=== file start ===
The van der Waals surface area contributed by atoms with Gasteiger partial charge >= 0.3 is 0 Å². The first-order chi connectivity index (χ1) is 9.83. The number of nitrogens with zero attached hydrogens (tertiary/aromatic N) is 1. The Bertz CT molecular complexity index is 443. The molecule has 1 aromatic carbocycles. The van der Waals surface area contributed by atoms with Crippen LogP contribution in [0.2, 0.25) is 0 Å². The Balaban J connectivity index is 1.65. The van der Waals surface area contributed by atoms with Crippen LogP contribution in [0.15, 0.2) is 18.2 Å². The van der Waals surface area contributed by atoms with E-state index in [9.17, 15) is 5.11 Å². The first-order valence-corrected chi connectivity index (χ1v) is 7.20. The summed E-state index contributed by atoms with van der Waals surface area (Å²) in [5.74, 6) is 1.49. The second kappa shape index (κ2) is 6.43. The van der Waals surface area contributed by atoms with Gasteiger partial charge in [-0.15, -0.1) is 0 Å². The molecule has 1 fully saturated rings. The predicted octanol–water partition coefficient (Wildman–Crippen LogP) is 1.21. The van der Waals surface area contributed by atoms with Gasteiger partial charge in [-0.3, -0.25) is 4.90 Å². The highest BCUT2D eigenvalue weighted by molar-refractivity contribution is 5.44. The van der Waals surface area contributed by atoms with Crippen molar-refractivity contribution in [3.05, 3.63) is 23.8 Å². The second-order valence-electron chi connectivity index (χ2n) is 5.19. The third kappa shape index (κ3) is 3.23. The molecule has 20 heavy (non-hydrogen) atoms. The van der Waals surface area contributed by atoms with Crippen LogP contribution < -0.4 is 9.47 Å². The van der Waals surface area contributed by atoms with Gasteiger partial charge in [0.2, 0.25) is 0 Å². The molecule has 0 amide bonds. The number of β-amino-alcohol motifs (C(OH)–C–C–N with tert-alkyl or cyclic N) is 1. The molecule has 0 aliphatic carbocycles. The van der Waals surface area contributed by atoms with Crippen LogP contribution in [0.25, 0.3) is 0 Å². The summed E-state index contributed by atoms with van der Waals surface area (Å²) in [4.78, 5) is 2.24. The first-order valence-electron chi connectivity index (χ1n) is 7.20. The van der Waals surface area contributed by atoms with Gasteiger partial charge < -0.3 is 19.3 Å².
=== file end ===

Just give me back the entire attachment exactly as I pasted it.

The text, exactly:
The van der Waals surface area contributed by atoms with Gasteiger partial charge >= 0.3 is 0 Å². The first-order chi connectivity index (χ1) is 9.83. The number of nitrogens with zero attached hydrogens (tertiary/aromatic N) is 1. The Bertz CT molecular complexity index is 443. The molecule has 1 aromatic carbocycles. The van der Waals surface area contributed by atoms with Crippen LogP contribution in [0.2, 0.25) is 0 Å². The Balaban J connectivity index is 1.65. The van der Waals surface area contributed by atoms with Crippen LogP contribution in [0.15, 0.2) is 18.2 Å². The van der Waals surface area contributed by atoms with E-state index in [9.17, 15) is 5.11 Å². The first-order valence-corrected chi connectivity index (χ1v) is 7.20. The summed E-state index contributed by atoms with van der Waals surface area (Å²) in [5.74, 6) is 1.49. The second kappa shape index (κ2) is 6.43. The van der Waals surface area contributed by atoms with Gasteiger partial charge in [-0.15, -0.1) is 0 Å². The molecule has 1 fully saturated rings. The predicted octanol–water partition coefficient (Wildman–Crippen LogP) is 1.21. The van der Waals surface area contributed by atoms with Gasteiger partial charge in [-0.3, -0.25) is 4.90 Å². The highest BCUT2D eigenvalue weighted by molar-refractivity contribution is 5.44. The van der Waals surface area contributed by atoms with Crippen molar-refractivity contribution in [3.05, 3.63) is 23.8 Å². The second-order valence-electron chi connectivity index (χ2n) is 5.19. The third kappa shape index (κ3) is 3.23. The molecule has 20 heavy (non-hydrogen) atoms. The van der Waals surface area contributed by atoms with Crippen LogP contribution < -0.4 is 9.47 Å². The van der Waals surface area contributed by atoms with Gasteiger partial charge in [0.2, 0.25) is 0 Å². The molecule has 0 amide bonds. The number of β-amino-alcohol motifs (C(OH)–C–C–N with tert-alkyl or cyclic N) is 1. The molecule has 0 aliphatic carbocycles. The van der Waals surface area contributed by atoms with Crippen LogP contribution in [0.25, 0.3) is 0 Å². The summed E-state index contributed by atoms with van der Waals surface area (Å²) in [4.78, 5) is 2.24. The first-order valence-electron chi connectivity index (χ1n) is 7.20. The van der Waals surface area contributed by atoms with Gasteiger partial charge < -0.3 is 19.3 Å².